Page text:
I couldn't help thinking that Grayer's been neglected by his creators too. It's strange, given the amount of time the authors have spent around kids, that they haven't managed to conjure a memorable child character. This boy is sort of generically endearing -- he cries and snuggles and sleeps on cue -- but although you're constantly told that Nanny's love for the boy is what keeps her from quitting, you never really feel it. Of course, children aren't really the point here. They are, if anything, just as much an "accessory" to the authors as they are to the emotionally frozen parents, whose overdecorated, undernourished lives are the real object of a satire whose barbs are sharp but don't go all that deep. "I'm distracted from my thoughts of the Xes by the trappings of the Xes," Nanny hopelessly realizes in the final pages of this very funny book. So, it would seem, are the authors; so -- deliciously -- are you.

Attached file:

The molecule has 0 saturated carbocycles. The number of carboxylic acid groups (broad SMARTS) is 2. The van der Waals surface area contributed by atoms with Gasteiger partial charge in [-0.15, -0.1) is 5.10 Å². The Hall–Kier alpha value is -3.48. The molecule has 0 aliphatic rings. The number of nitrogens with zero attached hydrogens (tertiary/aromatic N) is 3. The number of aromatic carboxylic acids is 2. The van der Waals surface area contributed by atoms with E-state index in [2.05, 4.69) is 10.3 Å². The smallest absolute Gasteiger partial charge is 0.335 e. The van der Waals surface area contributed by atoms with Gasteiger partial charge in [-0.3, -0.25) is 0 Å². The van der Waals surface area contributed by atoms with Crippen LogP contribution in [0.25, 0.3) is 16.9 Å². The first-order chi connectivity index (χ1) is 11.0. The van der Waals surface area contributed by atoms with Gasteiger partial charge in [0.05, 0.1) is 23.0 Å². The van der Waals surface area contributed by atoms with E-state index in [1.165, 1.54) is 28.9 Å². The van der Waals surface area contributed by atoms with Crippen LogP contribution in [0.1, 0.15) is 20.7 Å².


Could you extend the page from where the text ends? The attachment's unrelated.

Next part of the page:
The Nanny Diaries
By Emma McLaughlin and Nicola Kraus.
St. Martin's Press; 320 pages; $24.95.



This life: A spoonful of sugar ...

As a new book lifts the lid on the New York nanny scene, James Langton speaks to a real-life Mary Poppins

WHILE Manhattan's mothers-who-lunch spend their days with low-fat lattes and spinning classes, somebody else is looking after the children.

That somebody is the nanny. She dresses and feeds them. She folds clothes, finds teddy and cleans. The only difference between the nanny and a real mother is she doesn't share a bed with a $750,000-a-year banker.

But nannies are taking revenge. Published last week, The Nanny Diaries may claim to be 'fiction' but don't believe it. Nicola Kraus and Emma McLaughlin have written what has been described as an 'acidly funny' novel based on eight years caring for the offspring of wealthy families. The book was recently bought by Miramax films for £300,000 and threatens to do for childcare what Bridget Jones did for big knickers.

The Diaries charts the bizarre relationship between Nan and her mega-rich employers, Mr and Mrs X. Hired as part-time help, Nan quickly finds her own life as a college student comes very much second to the demands of Mrs X, who is too busy to shop for goodies for party gift bags and certainly too busy to accompany her four year old to his playtime appointments. As the family's dramas mount, divorce looms. While Mrs X copes with the crises by shopping, it's Nan who realises she's the only one concerned for the child.